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T&T police: Failure at any cost

By Lennox Grant

You know how far you are from Trinidad and Tobago when the news of the day covers a meeting on "the economics of policing". Hardly, in everyday T&T, do "economics" and "policing" fit into the same sentence, let alone convey a relationship of purposes.

At that meeting in Ottawa, Canada, last week, however, the chief constable of Staffordshire in the UK was reporting "sweeping budget cuts" that had depleted his force by hundreds of officers and civilian staff. The chief was seeking to make do by "recruiting more (lower-cost) civilian staff and volunteers to work with full-time police officers". 

On January15, when the T&T media counted 16 murders, least-cost reckoning of police operations and options could claim no identifiable owner or responsibility centre. The real world came closest to recognition when Carnival organisers in Couva complained about officers' extra-duty pay demands for policing festivities offered free of charge to regional participants.

Except to private-sector Carnival promoters, policing is assumed available as a free service, as part of a general freeness underwritten by the State.

The police, with their weapons and equipment, their cars and other rolling stock—T&T seems always to need more of. At what cost, who knows; who cares? In today's T&T terms, it is "out-of-timing" to count the cost of achieving, or maintaining, the (2012) level of 377 murders a year.

It's a scary thought that a lower investment in policing could yield the return of a higher murder count. But T&T is scared witless, and innocent of cold economic number-crunching.

Fresh from Canada, Police Commissioner Dwayne Gibbs had advanced the heretical proposition that the content of "police work" inside T&T stations had to be critically interrogated for cost incurred and benefit derived. He compared the numbers of officers per thousand of T&T population with those of places elsewhere, and declined to bow to the local superstition that the service is forever "short-staffed". He had to go.

The Gibbs ouster (at whatever cost) thus became the first ostensible credit to the account of new National Security Minister Jack Warner, the man with the latest "crime plan". Before that, however, the Warner Way had advertised itself as an exercise of thinking outside the box of local conventional wisdoms.

He had come to office as transport minister with two such notions, to be hopefully translated into policy doables. One was that East-West Corridor traffic could be eased by enabling wider commuter use of the Priority Bus Route.

Something was tried. No potentially instructive assessment was made of the effort. Then the transport portfolio was withdrawn from Warner control.

His other notion, more nearly targeted to at least rhetorical crime fighting, aimed to bring illegal PH taxi driving under regulation. PH cars, long advertising the demonstration effect of what criminals and others can openly get away with, had long escaped even the possibility of submission to law and order.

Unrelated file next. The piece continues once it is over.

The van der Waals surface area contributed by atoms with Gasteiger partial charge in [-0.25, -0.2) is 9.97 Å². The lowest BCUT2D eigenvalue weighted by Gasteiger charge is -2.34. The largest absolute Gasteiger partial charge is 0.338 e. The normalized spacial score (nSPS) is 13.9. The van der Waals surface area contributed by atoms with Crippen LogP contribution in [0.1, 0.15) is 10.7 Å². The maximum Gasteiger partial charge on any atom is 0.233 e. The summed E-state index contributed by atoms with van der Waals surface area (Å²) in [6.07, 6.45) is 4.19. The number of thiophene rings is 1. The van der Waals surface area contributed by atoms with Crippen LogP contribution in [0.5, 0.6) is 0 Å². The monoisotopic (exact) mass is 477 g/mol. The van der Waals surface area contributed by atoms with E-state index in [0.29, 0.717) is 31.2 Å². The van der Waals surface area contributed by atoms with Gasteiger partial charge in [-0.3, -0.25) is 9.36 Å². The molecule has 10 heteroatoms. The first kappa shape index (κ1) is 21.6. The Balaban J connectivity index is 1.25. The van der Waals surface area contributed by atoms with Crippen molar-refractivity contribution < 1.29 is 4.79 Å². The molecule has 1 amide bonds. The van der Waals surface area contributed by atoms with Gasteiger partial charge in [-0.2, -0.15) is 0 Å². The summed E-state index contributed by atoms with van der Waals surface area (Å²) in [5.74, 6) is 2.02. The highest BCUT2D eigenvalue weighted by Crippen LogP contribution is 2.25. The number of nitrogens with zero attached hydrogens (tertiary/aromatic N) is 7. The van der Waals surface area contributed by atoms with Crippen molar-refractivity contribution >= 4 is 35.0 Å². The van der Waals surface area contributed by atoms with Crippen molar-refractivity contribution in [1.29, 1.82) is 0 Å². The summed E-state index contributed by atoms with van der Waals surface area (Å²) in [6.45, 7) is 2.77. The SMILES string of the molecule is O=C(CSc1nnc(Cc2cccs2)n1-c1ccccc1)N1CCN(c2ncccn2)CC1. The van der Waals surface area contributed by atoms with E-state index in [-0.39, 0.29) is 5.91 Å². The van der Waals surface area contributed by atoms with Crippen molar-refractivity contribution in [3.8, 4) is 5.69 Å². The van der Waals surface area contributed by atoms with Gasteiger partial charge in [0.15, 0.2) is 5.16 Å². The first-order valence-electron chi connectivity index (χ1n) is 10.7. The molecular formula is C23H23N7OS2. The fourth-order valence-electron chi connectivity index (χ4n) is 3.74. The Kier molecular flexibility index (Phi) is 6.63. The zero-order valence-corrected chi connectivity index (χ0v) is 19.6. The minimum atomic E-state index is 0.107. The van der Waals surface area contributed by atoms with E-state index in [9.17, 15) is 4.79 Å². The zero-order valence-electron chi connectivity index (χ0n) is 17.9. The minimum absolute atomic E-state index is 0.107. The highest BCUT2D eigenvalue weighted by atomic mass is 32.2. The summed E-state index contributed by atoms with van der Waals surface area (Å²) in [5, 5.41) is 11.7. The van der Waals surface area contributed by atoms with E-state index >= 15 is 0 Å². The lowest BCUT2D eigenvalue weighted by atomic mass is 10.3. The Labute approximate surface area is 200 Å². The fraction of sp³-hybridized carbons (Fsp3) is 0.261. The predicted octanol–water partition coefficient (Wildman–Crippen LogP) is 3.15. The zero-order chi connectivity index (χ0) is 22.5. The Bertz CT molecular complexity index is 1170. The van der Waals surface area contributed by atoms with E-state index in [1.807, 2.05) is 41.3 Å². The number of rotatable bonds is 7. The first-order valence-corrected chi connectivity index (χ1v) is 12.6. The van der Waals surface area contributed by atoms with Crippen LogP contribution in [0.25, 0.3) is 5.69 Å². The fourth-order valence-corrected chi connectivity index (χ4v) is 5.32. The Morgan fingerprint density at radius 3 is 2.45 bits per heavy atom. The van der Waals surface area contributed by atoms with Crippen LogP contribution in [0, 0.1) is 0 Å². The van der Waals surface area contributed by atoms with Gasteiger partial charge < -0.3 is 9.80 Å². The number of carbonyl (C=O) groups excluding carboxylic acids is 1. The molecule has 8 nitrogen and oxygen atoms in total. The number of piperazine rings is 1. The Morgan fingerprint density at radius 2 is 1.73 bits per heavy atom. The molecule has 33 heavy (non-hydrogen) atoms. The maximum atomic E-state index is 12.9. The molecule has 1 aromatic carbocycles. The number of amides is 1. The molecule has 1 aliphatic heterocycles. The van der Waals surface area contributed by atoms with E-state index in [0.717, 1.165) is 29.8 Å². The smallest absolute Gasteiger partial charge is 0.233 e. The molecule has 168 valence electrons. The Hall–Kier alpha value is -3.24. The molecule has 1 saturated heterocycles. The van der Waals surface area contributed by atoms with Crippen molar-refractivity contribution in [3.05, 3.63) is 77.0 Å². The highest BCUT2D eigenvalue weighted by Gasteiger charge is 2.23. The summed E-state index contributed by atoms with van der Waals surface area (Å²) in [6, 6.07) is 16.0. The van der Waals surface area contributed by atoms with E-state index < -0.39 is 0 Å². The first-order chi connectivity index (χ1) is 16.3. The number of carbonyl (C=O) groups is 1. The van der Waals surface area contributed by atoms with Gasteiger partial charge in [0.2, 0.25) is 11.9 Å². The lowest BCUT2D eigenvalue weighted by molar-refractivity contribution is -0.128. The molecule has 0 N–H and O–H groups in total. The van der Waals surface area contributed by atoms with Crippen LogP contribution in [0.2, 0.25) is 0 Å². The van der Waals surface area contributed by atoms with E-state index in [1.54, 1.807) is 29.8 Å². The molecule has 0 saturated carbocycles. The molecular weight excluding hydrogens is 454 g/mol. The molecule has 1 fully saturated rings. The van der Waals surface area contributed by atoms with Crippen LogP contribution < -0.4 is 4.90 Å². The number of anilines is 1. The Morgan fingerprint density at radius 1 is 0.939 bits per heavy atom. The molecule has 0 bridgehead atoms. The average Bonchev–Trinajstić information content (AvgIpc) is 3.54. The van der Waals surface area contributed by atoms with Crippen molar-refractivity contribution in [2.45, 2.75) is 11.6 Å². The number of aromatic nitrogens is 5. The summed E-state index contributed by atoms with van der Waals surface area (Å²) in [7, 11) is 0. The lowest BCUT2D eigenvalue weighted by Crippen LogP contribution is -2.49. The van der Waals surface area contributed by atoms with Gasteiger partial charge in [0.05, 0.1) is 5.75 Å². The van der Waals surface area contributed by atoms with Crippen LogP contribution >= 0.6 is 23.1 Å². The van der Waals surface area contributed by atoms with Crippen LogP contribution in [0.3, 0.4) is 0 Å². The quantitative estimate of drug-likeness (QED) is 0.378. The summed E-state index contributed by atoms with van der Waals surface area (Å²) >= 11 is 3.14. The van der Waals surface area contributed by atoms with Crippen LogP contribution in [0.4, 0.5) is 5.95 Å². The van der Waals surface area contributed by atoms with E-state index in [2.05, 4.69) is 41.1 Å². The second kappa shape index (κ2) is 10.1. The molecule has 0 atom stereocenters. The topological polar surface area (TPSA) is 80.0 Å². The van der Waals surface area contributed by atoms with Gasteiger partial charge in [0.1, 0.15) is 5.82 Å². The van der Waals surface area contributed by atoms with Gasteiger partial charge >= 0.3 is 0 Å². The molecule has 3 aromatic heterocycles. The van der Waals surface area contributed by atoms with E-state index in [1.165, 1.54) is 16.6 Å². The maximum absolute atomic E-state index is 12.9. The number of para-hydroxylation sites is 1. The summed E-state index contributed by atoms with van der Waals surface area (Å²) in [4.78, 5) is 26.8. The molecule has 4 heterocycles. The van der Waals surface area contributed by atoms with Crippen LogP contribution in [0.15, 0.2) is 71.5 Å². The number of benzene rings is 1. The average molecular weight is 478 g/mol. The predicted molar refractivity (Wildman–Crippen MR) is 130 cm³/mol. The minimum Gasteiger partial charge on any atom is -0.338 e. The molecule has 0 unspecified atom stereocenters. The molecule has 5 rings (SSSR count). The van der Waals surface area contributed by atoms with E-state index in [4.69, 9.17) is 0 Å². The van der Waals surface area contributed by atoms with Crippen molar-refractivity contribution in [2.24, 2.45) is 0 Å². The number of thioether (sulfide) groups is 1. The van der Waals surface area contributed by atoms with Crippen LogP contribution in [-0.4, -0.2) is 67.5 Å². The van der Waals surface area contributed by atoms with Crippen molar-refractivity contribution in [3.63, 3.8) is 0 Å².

A conspiracy of silence, including Mr Warner's, remains over what those initial notions of his achieved, or appeared capable of achieving. Mr Warner had yet another notion. It was the creation of differently enabled cohorts to support police work in traffic management and regulation.

That came to life as the establishment of traffic wardens, a category of attractively uniformed personnel assigned to support regular police in traffic management and law enforcement, of which the regular officers in grey and navy almost never seem able to take charge. Nothing more exemplifies the locho character imparted by the T&T Service than the free-rein regime of the road experienced as a result of police absence—as opposed to presence.

With numbers down to a third of its approved strength, the Traffic Branch easily qualifies as a disaster area. Apart from the relative handful of unarmed traffic wardens looking largely bewildered in the daytime, no disaster relief efforts appear in this area.

Late in 2012, another Warner notion was floated in the proposal to train and empower soldiers for police work. The notion, never elaborated into practical flesh and blood terms, succeeded in causing knees to jerk in opposition to what was sensationally imagined as paving the way to a military coup.

The Police Social and Welfare Association immediately telegraphed resistance to the idea of soldiers invested with police powers. In furtherance of a disposition, demonstrated during the time of commissioner Gibbs, to run a guerrilla state with the state of the Police Service, the association instructed its members against allowing precepted soldiers to bring prisoners into police stations.

Unabashedly, the association advanced its own "class" interest, favouring the recruitment of more of the same kind of regular officers. This is a process slowly underway—but is welcomed for its potential to boost the association's own resources of dues-paying members.

With all its demonstrable failures, then, T&T policing remains resistant to the least prospect of change in management and outlook, and far removed from influence by the dismal and distant discipline of "economics". A permanently fat state, overseen by an unclued public, will simply pay whatever costs it incurs. 

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